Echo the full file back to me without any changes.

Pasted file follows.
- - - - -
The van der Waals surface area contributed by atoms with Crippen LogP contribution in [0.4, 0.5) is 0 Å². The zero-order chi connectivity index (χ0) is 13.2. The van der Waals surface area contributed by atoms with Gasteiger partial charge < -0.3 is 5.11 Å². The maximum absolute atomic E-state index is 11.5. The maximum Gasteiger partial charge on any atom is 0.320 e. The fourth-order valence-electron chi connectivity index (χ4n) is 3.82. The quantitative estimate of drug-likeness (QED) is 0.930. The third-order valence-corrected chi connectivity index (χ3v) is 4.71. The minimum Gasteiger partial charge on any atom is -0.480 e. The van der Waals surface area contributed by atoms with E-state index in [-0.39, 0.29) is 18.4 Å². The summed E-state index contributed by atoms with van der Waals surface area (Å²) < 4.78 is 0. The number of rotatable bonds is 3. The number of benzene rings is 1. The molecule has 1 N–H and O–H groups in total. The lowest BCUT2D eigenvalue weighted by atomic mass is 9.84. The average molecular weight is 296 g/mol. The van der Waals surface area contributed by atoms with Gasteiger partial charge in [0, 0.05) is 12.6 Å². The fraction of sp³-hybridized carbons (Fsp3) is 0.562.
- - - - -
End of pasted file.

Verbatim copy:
The van der Waals surface area contributed by atoms with Crippen LogP contribution in [0.4, 0.5) is 0 Å². The zero-order chi connectivity index (χ0) is 13.2. The van der Waals surface area contributed by atoms with Gasteiger partial charge < -0.3 is 5.11 Å². The maximum absolute atomic E-state index is 11.5. The maximum Gasteiger partial charge on any atom is 0.320 e. The fourth-order valence-electron chi connectivity index (χ4n) is 3.82. The quantitative estimate of drug-likeness (QED) is 0.930. The third-order valence-corrected chi connectivity index (χ3v) is 4.71. The minimum Gasteiger partial charge on any atom is -0.480 e. The van der Waals surface area contributed by atoms with E-state index in [-0.39, 0.29) is 18.4 Å². The summed E-state index contributed by atoms with van der Waals surface area (Å²) < 4.78 is 0. The number of rotatable bonds is 3. The number of benzene rings is 1. The molecule has 1 N–H and O–H groups in total. The lowest BCUT2D eigenvalue weighted by atomic mass is 9.84. The average molecular weight is 296 g/mol. The van der Waals surface area contributed by atoms with Gasteiger partial charge in [0, 0.05) is 12.6 Å². The fraction of sp³-hybridized carbons (Fsp3) is 0.562.